The third column ranks the ultimate owners by the number of technical 5G contributions submitted to the 3GPP – the organisation developing the 5G standard. For this analysis, only technical 3GPP contributions since 2015 (as these assumingly related mostly to 5G) have been counted (excluding non-technical contributions in categories A, D or F).
Table 1. Ranking of the top 10 5G patent family owners
|Rank||Company name||HQ region||Rank 5G families (European patent or US granted and active)||Rank Patent Asset Index 5G families*||Rank 5G relevant 3GPP contributions|
The Patent Asset Index represents a measure of a portfolio’s innovative strength. A patent family is more valuable when other innovations build on the technology protected by this family and the scope of protection that the ultimate owner considers appropriate. The index represents a patent family’s individual strength and is obtained by multiplying the technology relevance (global citations received from later patents adjusted for age, patent office practices and technology field) and the market coverage (weighted market size protected by active patents and pending patent applications protecting a certain invention). It is stated relative to the other parent families in the same field. The index methodology is based on years of scientific research and has been validated to correlate with a patent’s value from the world’s biggest patent holders across industries.
The 5G standard is specified by the 3GPP, which is an umbrella organisation that develops the protocols for the mobile telecommunications generations 3G, 4G and 5G that are published by ETSI. The 3GPP follows the principle of consensus decision making. Consequently, it requires considerable research and investment to make technically meaningful and convincing contributions that are accepted, approved and incorporated by all members (if consensus is not reached, some decisions also follow majority voting procedures). Companies can only gain credibility by regularly participating and developing the best specifications, which allows them to bring their own developed and sometimes patented technologies into the standard. Therefore, 5G contribution data facilitates assessment of the involvement and investment of organisations in the development of 5G standards.
Beyond patent family counting
In Table 1, it is evident that relying solely on patent counting can lead to varying results when compared to other indicators of 5G leadership. For instance, InterDigital, a company that, unlike the other nine patent holders, generates profits mainly through SEP licensing, depends heavily on the essentiality and value of its SEP portfolio during negotiations and legal disputes. According to Table 1, InterDigital ranks 14th when only patent families (active, granted, EPO or USPTO) are considered. However, when utilising the patent asset index, InterDigital jumps up to 5th place in the ultimate owner 5G patent ranking.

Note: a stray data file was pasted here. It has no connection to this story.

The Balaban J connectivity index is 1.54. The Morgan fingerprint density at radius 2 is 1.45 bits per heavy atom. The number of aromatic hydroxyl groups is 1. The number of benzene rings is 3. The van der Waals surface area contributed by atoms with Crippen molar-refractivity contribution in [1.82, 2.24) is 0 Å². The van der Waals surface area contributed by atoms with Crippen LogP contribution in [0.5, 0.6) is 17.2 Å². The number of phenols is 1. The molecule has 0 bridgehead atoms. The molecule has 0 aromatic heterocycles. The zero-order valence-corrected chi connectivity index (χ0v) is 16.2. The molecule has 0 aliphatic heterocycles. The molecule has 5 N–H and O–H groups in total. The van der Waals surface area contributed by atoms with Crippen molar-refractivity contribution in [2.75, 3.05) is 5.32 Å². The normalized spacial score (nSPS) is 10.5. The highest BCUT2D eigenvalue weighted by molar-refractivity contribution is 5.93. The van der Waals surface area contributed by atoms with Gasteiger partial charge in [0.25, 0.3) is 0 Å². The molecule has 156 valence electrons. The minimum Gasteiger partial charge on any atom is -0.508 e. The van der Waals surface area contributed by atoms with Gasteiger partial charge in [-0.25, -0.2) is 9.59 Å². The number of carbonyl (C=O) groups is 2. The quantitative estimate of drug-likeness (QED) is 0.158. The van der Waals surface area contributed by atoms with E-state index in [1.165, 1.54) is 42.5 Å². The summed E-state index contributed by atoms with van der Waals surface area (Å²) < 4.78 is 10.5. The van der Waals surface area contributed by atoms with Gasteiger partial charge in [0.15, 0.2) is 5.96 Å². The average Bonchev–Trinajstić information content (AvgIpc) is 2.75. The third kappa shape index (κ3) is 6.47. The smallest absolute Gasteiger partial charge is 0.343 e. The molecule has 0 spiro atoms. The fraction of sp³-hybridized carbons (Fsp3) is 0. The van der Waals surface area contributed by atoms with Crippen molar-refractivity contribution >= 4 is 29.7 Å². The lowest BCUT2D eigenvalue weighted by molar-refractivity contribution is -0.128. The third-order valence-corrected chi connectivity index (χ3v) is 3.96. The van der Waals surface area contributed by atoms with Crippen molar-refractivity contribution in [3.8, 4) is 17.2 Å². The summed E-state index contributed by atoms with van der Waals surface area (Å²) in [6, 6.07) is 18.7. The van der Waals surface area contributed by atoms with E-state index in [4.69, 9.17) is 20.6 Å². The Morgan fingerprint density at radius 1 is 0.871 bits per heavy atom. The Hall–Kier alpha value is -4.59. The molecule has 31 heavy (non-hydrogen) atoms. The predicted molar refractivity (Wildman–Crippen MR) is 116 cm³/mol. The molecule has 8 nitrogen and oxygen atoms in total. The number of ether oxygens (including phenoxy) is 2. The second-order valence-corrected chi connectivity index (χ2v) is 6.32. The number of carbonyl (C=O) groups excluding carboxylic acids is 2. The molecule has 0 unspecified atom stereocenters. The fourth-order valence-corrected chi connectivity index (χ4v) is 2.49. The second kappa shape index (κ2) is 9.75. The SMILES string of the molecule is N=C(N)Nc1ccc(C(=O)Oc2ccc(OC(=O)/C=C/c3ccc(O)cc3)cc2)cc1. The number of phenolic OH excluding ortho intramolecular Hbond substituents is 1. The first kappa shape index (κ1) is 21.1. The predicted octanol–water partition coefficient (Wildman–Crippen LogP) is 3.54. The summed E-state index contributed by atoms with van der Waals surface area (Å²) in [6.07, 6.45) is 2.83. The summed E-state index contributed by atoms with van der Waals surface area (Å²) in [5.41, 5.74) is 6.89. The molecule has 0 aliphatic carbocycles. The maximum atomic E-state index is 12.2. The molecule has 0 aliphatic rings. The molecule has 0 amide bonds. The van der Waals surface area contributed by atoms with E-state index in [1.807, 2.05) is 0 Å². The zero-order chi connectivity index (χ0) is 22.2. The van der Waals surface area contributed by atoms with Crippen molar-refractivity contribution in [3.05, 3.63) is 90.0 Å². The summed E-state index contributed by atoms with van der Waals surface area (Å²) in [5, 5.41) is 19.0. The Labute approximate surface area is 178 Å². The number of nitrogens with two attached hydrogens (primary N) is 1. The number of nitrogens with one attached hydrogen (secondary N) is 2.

Examining 5G patent rankings requires caution due to data limitations and varying filters. ETSI's patent declaration data lacks essentiality confirmation and is not cleaned or updated. Different declaration practices among 5G patent owners also affects rankings. Over-declaration is common and often in good faith due to ETSI's early declaration policy. Similarly, 3GPP contribution data is also inflated and not every contribution is subject to a patent.
In this report, we implement data refinement methods recommended by industry experts to eliminate systematic over-declaration or inflated standards contribution submissions. We count unique patent families, deduplicate across specifications, expand family counterparts, delete falsely declared patents and even rank 5G portfolios excluding earlier-generation patents to cross-check the results. That way, we eliminate intentional over-declaration practices that may inflate results. For contribution data, we also deduplicate and only consider technical contributions.
Five key considerations for the 5G future
Licensing 5G SEPs is a difficult task for any sector that depends on 5G technology. Senior patent directors, licensing executives or legal counsel should keep in mind that:
- future technologies that enable connectivity will increasingly rely on technology standards subject to SEPs, such as 5G;
- the number of 5G SEP declarations and SEP owners is constantly increasing, and fragmented SEP ownership increases the complexity of SEP licensing;
- connectivity standards implementers must consider royalty costs and appropriate security payments in advance;
- they ought not only to consider information retrieved from raw patent declaration data but refine it when using it as a reference point; and
- SEP determination and value estimation is crucial to make accurate assumptions about 5G leadership and market shares.
This is an Insight article, written by a selected partner as part of IAM's co-published content. Read more on Insight
Copyright © Law Business ResearchCompany Number: 03281866 VAT: GB 160 7529 10